By Grahame Anderson

Britain will celebrate the 72nd anniversary of the much-loved NHS with a nationwide clap to thank everyone for their heroic deeds across the past few months. Broadcasters will also suspend transmissions for a moment as a mark of respect.

The UK wide clap has been organised following a letter from the Together coalition, headed-up by Brendan Cox, widower of MP Jo Cox and including influential figures the Archbishop of Canterbury, the Most Rev Justin Welby, who voiced his support for making July 5 an official day of commemoration. It’s hoped this will become a yearly event. The clap will take place at 5pm.

The day before, people will also be asked to put a light in their windows in honour of those lost to the pandemic in the UK. Public buildings will also be lit up in blue for NHS including the Royal Albert Hall, Blackpool Tower, the Shard and Wembley Arch. The NHS has organised a number of national activities over the weekend.

Bosses Keen to Act

Star of Dragons Den Peter Jones was one of 55 bosses who signed a letter hailing the sacrifice of NHS front-line staff throughout the coronavirus pandemic. It read: “These have been difficult times for us all and we have only survived because of them. But saying thanks is only the start.

“We know that this crisis will have long-lasting ramifications and the only way we will get through this is if we build on the community spirit we have nurtured in the last few months.”

At the peak of the pandemic in April, more than 1,000 deaths were recorded on nine separate days. It’s also worth remembering more than 6,000 people were being diagnosed each day across the nation during the toughest days of the crisis.

NHS Thanks

Niall Dickson, of the NHS Confederation told us: “I think all of us have been touched by the fact the public recognise what health staff have been through. I think it’s entirely appropriate that we come together as a nation and recognise the national health service for what it is”

NHS workers have gone above and beyond, just like in Bradford. A statement from the NHS said: “The NHS could not have achieved this without the commitment and skills of its people, including staff throughout Bradford Teaching Hospitals.

“Every week of the pandemic, we have seen our communities we are here to serve show their love and appreciation for the NHS and carers by turning out week after week to clap for us and by bringing much-appreciated donations of PPE, meals, snacks, drinks, comfort packs and pamper gifts to name just a few – as well as cash donations for our Bradford Hospitals’ Health Heroes Charity appeal.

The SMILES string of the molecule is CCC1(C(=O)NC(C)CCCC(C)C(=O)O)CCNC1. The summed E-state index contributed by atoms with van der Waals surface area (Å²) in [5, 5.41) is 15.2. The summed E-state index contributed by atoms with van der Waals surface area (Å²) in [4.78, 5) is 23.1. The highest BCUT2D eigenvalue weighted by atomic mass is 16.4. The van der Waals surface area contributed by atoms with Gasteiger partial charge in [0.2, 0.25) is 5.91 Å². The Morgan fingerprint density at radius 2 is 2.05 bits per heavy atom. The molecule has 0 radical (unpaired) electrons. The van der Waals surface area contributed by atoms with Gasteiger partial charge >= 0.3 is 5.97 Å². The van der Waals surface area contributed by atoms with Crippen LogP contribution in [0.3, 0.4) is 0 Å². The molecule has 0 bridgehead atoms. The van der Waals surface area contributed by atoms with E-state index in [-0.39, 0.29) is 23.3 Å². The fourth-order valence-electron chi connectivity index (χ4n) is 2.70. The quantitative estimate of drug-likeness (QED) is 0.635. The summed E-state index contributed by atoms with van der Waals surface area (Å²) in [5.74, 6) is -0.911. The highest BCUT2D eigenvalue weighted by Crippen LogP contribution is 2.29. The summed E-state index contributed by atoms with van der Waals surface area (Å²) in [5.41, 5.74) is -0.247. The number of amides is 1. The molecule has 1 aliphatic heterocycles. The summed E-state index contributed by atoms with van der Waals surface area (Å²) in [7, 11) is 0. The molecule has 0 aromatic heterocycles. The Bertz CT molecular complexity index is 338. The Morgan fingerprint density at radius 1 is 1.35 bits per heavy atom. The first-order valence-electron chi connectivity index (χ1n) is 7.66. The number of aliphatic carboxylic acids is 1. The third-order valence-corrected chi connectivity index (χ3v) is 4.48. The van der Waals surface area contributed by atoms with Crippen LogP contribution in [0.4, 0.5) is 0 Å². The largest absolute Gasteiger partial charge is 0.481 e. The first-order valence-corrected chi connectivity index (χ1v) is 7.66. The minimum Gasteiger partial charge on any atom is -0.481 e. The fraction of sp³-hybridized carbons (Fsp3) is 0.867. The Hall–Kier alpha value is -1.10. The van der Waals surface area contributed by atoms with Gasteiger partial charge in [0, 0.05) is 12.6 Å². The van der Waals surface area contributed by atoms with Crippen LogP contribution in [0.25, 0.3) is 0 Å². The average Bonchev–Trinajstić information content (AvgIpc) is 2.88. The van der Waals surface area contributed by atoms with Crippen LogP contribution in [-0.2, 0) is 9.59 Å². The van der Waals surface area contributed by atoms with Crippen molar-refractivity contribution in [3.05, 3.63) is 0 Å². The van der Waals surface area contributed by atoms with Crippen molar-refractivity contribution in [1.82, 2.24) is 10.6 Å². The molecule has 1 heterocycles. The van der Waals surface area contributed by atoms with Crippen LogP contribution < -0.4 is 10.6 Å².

“As we say thank you, it is important that the human toll of Covid-19 is not forgotten or lost. Therefore, the anniversary is also an opportunity to remember and reflect on their lives of those we have lost to this devastating virus; a chance for the nation to come together and pay our respects.”

UK Pride

Always free at the point of use the NHS, founded by Aneurin Bevan on 5th July 1948 is the fifth largest employer in the world. 13-year-old Sylvia Diggery (nee Beckingham) was admitted to a Manchester hospital with a liver condition in 1948, becoming the first patient to be treated by the NHS.

The first heart transplant in the UK took place on May 3, 1968 at the National Heart Hospital in Marylebone, London.

In 1991, the first wave of new NHS trusts was brought into being.

NHS Direct is launched in 1998 – becoming one of the largest single e-health services in the world, handling more than half a million calls every month.

NHS Walk in Centres were introduced in 2000 offering convenient access to a range of NHS services.

Clap for Carers founder Annemarie Plas said: “The NHS is an institution that we all come in contact with. It’s something which united us all – that’s why I found it important to clap for OUR carers – because they are OUR carers. They do this for us.”

Portrait of A National Institution

Renowned photographer, Rankin, who has previously shot the Rolling Stones, Kate Moss and the Queen, has taken portraits of 12 people playing a vital role in the NHS response to COVID-19.

The portraits include a cleaner, porter, pharmacist, nurse, midwife and 111 call handler, as well as an ICU consultant, midwife, paramedic and IT worker.

The collection will be seen across the country at bus stops, roadside billboards and iconic pedestrian areas including the world-famous Piccadilly Lights in central London.

He explained: “As the coronavirus pandemic began to unfold, I was moved by the incredible efforts of people across the NHS and I wanted to document who they are and their role in fighting this disease. Taking a portrait is a unique and intimate experience, even with social distancing in place. Everyone had their own inspiring story which to them was just doing their job. I hope these images portray the resilience and courage they show every day in the face of real adversity.”

To capture the pictures safely, he photographed his subjects from behind plastic sheeting, as well as using social distancing and cleaning procedures.

Dr Farzana Hussain, a GP at Project Surgery, Newham, said: “It’s difficult to put into words how privileged I feel to be able to go to work every day and make a difference to people’s lives and to help battle this global pandemic.

“Now more than ever, it’s important that we see the humanity that makes up our GP practices, community services and hospitals. Every member of staff has their own story, fears and hopes for the future. I think Rankin’s photography brings this out really well.”

The clear message is happy birthday NHS.